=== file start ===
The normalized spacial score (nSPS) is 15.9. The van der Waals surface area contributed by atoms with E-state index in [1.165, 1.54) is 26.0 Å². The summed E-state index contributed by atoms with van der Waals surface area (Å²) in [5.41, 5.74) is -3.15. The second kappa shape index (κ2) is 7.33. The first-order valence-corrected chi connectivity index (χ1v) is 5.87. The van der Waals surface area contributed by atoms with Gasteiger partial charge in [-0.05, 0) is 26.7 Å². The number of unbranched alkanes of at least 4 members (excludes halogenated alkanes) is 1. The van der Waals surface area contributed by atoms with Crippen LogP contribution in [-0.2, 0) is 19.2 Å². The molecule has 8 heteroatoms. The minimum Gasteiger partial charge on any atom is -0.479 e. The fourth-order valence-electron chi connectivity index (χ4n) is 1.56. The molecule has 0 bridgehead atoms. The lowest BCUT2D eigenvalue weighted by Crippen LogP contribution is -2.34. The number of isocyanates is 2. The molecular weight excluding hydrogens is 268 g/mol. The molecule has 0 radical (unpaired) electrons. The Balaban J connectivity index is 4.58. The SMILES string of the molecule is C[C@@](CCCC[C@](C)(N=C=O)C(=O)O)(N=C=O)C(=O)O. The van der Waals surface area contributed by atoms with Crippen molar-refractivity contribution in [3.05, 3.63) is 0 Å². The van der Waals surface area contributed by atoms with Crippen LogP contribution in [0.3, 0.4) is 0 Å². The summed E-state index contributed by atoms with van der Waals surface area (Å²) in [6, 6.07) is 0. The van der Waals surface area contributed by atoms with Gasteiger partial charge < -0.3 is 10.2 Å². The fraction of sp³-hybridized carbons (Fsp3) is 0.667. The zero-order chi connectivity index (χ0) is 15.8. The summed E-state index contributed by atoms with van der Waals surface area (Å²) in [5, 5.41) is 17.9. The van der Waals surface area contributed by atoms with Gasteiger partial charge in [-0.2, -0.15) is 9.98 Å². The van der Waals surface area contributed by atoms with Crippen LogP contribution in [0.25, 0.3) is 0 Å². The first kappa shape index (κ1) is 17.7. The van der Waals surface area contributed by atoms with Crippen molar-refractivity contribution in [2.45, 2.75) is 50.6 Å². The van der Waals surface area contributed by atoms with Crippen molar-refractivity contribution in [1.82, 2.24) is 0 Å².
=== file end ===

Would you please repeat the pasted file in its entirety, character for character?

The normalized spacial score (nSPS) is 15.9. The van der Waals surface area contributed by atoms with E-state index in [1.165, 1.54) is 26.0 Å². The summed E-state index contributed by atoms with van der Waals surface area (Å²) in [5.41, 5.74) is -3.15. The second kappa shape index (κ2) is 7.33. The first-order valence-corrected chi connectivity index (χ1v) is 5.87. The van der Waals surface area contributed by atoms with Gasteiger partial charge in [-0.05, 0) is 26.7 Å². The number of unbranched alkanes of at least 4 members (excludes halogenated alkanes) is 1. The van der Waals surface area contributed by atoms with Crippen LogP contribution in [-0.2, 0) is 19.2 Å². The molecule has 8 heteroatoms. The minimum Gasteiger partial charge on any atom is -0.479 e. The fourth-order valence-electron chi connectivity index (χ4n) is 1.56. The molecule has 0 bridgehead atoms. The lowest BCUT2D eigenvalue weighted by Crippen LogP contribution is -2.34. The number of isocyanates is 2. The molecular weight excluding hydrogens is 268 g/mol. The molecule has 0 radical (unpaired) electrons. The Balaban J connectivity index is 4.58. The SMILES string of the molecule is C[C@@](CCCC[C@](C)(N=C=O)C(=O)O)(N=C=O)C(=O)O. The van der Waals surface area contributed by atoms with Crippen molar-refractivity contribution in [3.05, 3.63) is 0 Å². The van der Waals surface area contributed by atoms with Crippen LogP contribution in [0.3, 0.4) is 0 Å². The summed E-state index contributed by atoms with van der Waals surface area (Å²) in [6, 6.07) is 0. The van der Waals surface area contributed by atoms with Gasteiger partial charge < -0.3 is 10.2 Å². The fraction of sp³-hybridized carbons (Fsp3) is 0.667. The zero-order chi connectivity index (χ0) is 15.8. The summed E-state index contributed by atoms with van der Waals surface area (Å²) in [5, 5.41) is 17.9. The van der Waals surface area contributed by atoms with Gasteiger partial charge in [-0.2, -0.15) is 9.98 Å². The van der Waals surface area contributed by atoms with Crippen LogP contribution in [0.25, 0.3) is 0 Å². The first kappa shape index (κ1) is 17.7. The van der Waals surface area contributed by atoms with Crippen molar-refractivity contribution in [2.45, 2.75) is 50.6 Å². The van der Waals surface area contributed by atoms with Crippen molar-refractivity contribution in [1.82, 2.24) is 0 Å².